|US Hot Country Songs (Billboard)||4|
|Canadian RPM Country Tracks||1|
In 2007, it was recorded for a second time in French with Annie Blanchard (Musicor Records) and the song made the Top 20 for 26 weeks, reaching a high of #6.
Other cover versions
Other artists who have recorded the song include:
- Ray Price, on the 1970 album For The Good Times, released slightly before Sammi Smith's version
- Jerry Lee Lewis, on the 1971 album Touching Home
- Lynn Anderson, on the 1971 album You're My Man
- Glen Campbell, on the 1971 album The Last Time I Saw Her
- Loretta Lynn, on the 1971 album I Wanna Be Free
- Johnny Mathis, on the 1971 album You've Got a Friend
- Andy Williams, on the 1971 album You've Got a Friend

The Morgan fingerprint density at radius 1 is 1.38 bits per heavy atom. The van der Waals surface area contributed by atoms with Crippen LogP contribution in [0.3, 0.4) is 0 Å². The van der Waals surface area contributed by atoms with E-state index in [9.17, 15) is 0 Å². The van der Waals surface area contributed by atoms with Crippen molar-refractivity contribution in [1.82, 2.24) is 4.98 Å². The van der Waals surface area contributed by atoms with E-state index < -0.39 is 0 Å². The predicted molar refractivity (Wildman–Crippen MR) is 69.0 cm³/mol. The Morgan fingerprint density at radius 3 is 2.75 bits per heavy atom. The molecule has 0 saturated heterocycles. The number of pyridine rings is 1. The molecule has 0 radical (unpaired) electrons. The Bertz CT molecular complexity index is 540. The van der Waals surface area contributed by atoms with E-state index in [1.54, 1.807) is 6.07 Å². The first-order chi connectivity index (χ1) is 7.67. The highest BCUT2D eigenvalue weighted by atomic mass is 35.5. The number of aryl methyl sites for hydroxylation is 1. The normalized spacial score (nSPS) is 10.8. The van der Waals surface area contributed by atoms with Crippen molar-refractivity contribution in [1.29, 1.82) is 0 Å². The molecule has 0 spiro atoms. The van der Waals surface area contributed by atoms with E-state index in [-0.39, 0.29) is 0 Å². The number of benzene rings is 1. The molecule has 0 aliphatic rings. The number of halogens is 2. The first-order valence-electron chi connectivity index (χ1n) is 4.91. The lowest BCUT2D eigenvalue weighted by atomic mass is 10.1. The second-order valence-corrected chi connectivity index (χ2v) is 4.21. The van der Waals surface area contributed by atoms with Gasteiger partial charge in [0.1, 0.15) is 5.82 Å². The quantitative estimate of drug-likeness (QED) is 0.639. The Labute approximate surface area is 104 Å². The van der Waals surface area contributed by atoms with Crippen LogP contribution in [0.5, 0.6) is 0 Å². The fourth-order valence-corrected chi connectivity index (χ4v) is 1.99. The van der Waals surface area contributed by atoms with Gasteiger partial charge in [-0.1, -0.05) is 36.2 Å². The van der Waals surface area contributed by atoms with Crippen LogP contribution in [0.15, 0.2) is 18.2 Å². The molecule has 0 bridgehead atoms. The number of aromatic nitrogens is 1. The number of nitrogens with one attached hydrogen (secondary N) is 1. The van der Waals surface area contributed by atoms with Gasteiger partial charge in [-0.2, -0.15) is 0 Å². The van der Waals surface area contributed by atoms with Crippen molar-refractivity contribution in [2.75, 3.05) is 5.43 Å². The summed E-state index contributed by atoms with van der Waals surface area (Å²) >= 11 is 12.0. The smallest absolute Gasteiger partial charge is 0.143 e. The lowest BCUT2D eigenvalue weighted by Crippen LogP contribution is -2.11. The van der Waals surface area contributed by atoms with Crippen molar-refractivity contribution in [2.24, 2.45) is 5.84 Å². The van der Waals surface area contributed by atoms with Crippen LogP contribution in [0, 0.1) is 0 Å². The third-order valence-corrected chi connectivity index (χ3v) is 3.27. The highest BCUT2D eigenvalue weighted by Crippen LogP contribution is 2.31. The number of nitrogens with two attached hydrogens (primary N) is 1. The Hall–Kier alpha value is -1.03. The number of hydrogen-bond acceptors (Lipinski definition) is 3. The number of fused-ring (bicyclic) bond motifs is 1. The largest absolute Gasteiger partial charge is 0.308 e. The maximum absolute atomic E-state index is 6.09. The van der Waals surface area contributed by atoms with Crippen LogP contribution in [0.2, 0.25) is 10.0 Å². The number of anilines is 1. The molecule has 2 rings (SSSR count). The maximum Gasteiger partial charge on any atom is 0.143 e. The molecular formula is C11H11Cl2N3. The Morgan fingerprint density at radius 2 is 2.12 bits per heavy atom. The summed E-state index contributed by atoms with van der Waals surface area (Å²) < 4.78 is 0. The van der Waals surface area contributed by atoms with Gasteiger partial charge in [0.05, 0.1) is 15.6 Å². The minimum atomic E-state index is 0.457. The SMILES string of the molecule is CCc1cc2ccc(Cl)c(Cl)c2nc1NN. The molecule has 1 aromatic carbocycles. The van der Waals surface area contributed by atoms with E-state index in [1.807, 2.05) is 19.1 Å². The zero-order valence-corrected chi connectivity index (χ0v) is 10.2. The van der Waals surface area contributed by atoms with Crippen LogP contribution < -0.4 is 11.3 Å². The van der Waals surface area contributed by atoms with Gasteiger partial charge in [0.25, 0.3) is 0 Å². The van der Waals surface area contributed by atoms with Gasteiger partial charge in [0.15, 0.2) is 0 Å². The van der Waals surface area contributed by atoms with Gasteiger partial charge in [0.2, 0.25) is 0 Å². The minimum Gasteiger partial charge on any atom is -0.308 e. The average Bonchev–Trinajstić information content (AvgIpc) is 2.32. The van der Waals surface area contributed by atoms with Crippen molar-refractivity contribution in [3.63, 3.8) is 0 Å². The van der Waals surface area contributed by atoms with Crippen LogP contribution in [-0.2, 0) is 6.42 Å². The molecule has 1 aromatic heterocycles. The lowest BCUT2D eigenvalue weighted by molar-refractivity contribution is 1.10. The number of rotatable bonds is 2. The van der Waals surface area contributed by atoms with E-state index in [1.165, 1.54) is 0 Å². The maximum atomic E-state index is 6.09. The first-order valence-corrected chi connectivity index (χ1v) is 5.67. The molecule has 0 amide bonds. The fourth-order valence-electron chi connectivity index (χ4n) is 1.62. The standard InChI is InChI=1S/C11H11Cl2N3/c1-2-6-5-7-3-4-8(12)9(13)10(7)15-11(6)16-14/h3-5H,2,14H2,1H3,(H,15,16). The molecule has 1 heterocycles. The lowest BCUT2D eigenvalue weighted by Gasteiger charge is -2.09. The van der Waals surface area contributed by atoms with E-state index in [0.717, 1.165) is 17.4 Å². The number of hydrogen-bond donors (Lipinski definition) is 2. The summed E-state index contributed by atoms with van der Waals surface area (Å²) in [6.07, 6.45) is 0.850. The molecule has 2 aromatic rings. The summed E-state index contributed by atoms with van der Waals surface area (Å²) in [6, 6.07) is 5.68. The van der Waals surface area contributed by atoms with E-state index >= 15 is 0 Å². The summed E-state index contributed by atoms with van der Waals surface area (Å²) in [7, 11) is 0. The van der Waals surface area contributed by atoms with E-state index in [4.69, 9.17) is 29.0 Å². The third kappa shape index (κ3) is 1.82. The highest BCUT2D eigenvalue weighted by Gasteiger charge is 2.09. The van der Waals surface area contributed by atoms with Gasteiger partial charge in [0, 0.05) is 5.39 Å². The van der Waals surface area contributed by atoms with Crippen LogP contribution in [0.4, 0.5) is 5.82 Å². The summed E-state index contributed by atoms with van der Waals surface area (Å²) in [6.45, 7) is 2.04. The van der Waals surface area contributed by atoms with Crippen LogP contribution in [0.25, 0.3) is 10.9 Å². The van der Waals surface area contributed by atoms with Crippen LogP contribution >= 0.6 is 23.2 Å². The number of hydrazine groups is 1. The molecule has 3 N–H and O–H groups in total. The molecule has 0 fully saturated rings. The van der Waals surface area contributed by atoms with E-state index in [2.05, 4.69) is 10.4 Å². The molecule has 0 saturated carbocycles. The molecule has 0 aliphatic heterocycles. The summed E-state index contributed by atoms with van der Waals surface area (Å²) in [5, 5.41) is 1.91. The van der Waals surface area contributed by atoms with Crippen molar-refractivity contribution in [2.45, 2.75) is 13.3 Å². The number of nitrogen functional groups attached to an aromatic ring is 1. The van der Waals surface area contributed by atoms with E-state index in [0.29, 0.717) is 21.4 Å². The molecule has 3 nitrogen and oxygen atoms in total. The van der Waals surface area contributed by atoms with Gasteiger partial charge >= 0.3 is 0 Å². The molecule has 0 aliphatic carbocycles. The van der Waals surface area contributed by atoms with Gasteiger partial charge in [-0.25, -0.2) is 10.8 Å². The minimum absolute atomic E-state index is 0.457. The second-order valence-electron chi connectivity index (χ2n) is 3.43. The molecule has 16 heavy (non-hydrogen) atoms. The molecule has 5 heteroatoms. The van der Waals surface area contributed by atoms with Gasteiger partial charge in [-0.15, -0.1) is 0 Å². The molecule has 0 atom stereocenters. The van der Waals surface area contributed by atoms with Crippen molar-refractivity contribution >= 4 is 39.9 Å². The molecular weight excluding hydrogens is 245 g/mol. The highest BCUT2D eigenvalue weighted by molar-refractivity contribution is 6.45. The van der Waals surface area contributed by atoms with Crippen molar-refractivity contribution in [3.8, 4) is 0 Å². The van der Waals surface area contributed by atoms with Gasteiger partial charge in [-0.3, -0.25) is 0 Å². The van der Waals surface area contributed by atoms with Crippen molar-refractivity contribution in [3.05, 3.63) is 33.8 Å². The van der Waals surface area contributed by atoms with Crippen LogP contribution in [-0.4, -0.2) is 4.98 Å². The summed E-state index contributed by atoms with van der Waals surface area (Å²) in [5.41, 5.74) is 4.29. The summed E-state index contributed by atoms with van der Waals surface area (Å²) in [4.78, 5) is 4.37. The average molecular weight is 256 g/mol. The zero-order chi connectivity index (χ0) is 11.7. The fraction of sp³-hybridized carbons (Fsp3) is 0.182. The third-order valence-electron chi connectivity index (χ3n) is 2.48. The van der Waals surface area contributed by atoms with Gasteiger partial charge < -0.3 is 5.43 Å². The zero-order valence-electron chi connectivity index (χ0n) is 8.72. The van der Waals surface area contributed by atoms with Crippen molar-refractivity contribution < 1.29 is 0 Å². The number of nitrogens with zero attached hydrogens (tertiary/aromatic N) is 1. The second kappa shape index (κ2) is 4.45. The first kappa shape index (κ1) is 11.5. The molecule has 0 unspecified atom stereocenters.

- Jim Nabors, on the 1971 album Help Me Make It Through The Night
- Skeeter Davis, on the 1971 album Skeeter
- Dottie West, on the 1971 album Careless Hands
- Jeannie C. Riley, on the 1971 album Jeannie
- Joan Baez, on the 1971 album Blessed Are.... (In her 1987 memoir, Baez disclosed that she had had an affair with Kristofferson himself at the same approximate time.)
- Peggy Lee, on the 1971 album Where Did They Go
- Olivia Newton-John, on the 1971 album If Not for You
- Engelbert Humperdinck, on the 1971 album Another Time, Another Place and again in 2009 for A Taste of Country.
- Elvis Presley, on the 1972 album Elvis Now
- Saxophonist Hank Crawford, on the 1972 album Help Me Make It Through the Night
- Tammy Wynette, on the 1974 album Another Lonely Song
- Lena Zavaroni, on the 1974 album Ma! (He's Making Eyes At Me); she later performed it live on numerous occasions, including at her own wedding in 1989